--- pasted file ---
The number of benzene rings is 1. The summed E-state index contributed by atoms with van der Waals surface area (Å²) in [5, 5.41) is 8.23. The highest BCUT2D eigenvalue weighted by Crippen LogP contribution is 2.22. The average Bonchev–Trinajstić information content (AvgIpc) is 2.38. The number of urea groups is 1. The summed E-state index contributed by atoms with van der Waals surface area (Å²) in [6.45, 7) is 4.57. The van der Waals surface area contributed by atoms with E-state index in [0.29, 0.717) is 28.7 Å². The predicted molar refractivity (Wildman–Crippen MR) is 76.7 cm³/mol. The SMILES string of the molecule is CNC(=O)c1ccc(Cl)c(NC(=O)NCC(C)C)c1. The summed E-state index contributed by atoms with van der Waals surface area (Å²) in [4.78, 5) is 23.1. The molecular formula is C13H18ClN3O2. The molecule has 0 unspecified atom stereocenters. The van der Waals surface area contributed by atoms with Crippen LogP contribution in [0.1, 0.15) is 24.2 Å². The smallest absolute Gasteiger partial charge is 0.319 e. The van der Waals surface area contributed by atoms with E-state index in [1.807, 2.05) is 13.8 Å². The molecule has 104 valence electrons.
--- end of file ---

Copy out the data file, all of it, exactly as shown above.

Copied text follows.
The number of benzene rings is 1. The summed E-state index contributed by atoms with van der Waals surface area (Å²) in [5, 5.41) is 8.23. The highest BCUT2D eigenvalue weighted by Crippen LogP contribution is 2.22. The average Bonchev–Trinajstić information content (AvgIpc) is 2.38. The number of urea groups is 1. The summed E-state index contributed by atoms with van der Waals surface area (Å²) in [6.45, 7) is 4.57. The van der Waals surface area contributed by atoms with E-state index in [0.29, 0.717) is 28.7 Å². The predicted molar refractivity (Wildman–Crippen MR) is 76.7 cm³/mol. The SMILES string of the molecule is CNC(=O)c1ccc(Cl)c(NC(=O)NCC(C)C)c1. The summed E-state index contributed by atoms with van der Waals surface area (Å²) in [4.78, 5) is 23.1. The molecular formula is C13H18ClN3O2. The molecule has 0 unspecified atom stereocenters. The van der Waals surface area contributed by atoms with Crippen LogP contribution in [0.1, 0.15) is 24.2 Å². The smallest absolute Gasteiger partial charge is 0.319 e. The van der Waals surface area contributed by atoms with E-state index in [1.807, 2.05) is 13.8 Å². The molecule has 104 valence electrons.